My blog post earlier this month about what causes Ruby memory bloat, and about a way to potentially reduce memory usage by 70%, triggered quite a storm in the community! It's clear that I stumbled upon a significant pain point.

What's on the grapevine?

Here are the community highlights I've observed so far.

Returning to Ruby?

Some people on Twitter were talking about returning to Ruby if the memory usage issue is resolved, because that's what drove them away in the first place.

Under discussion by Ruby core team

Sam Saffron opened an issue in the Ruby bug tracker to discuss my research, and whether the Ruby core team is willing to merge this work upstream. The Ruby core team has no objections so far, but errs on the side of caution.

Caught the attention of the malloc_trim developer

Carlos O'Donell from Red Hat – the person who wrote malloc_trim()joined the discussion and said that he's very interested in the results. Maybe we'll see more improvements in the glibc memory allocator in the future?

First test results are coming in

Noah Gibbs posted more details about his performance benchmark of my patch. He observed a small (1%) performance improvement.

Vladimir Dementyev tested my patch using Action Cable and blogged about the results. He observed a memory usage reduction similar to setting MALLOC_ARENA_MAX=2, but also observed a performance hit of 12%-21%.

Sam Saffron benchmarked my patch using Discourse. His results show the following, when comparing default Ruby with my patch:

  • Memory usage is clearly reduced: from 4.7 GB to 3.9 GB.
  • About 7% performance reduction in the 99th percentile performance benchmark.
  • Average CPU usage is slightly higher: about 0.5% increase.
  • Jemalloc fares better than the malloc_trim patch, both w.r.t. memory usage and performance.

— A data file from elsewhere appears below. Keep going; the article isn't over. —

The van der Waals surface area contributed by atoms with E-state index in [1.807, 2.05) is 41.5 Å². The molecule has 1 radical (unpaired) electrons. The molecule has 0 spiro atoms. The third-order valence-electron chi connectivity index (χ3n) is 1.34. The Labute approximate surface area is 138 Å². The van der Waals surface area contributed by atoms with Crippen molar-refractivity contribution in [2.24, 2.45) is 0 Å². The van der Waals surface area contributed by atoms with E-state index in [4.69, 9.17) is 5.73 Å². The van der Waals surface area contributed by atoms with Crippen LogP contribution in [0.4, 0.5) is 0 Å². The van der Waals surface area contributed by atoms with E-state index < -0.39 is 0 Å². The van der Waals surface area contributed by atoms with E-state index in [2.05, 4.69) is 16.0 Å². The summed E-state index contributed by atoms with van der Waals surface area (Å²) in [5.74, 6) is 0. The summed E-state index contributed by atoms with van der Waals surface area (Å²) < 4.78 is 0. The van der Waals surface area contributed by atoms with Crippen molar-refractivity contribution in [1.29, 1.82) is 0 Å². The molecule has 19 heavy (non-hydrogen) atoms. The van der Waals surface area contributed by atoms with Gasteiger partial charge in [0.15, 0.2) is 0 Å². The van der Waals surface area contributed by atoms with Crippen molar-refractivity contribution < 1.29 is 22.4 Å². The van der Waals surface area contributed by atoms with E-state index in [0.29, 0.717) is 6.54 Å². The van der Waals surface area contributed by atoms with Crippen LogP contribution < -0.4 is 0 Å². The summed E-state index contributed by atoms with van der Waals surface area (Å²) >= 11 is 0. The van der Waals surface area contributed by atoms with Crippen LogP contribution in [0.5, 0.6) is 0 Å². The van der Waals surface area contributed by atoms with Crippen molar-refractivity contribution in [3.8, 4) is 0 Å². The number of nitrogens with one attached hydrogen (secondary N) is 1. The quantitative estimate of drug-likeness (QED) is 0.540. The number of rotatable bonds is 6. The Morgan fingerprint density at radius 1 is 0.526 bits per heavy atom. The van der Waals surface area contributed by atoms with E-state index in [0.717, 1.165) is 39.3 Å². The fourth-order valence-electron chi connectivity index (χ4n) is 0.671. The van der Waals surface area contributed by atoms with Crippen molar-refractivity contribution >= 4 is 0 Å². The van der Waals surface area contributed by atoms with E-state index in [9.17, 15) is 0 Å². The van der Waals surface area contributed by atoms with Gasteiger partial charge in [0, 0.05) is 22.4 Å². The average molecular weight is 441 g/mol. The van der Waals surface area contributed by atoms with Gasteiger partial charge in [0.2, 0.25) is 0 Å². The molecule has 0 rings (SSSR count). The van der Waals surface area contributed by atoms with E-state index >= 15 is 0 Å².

My take on these results:

  • So there is a performance impact after all. Noah Gibb's performance benchmark turns out to be unrepresentative.
  • The performance problem is probably solvable. The most obvious solution is to call malloc_trim() fewer times, e.g. once every 3 GCs.

Still room for improvement

I've had a heated discussion with Nate Berkopec about the implications of my research. We concluded that, although malloc_trim() helps a lot, we can probably reduce memory usage even futher if we use alternative memory allocation strategies to reduce fragmentation.

Indeed: Sam Saffron's tests seem to indicate that jemalloc still outperforms malloc_trim(), both in performance and memory usage.

Using jemalloc as Ruby's default is a bit problematic. There was a heated discussion in the Ruby bug tracker about this, but in the end no decision was made. The main issue raised is the fact that memory usage only reduces when using jemalloc 3; memory usage is still high when using jemalloc 5. Nobody knows why, so that makes the choice of defaulting to jemalloc very dodgy.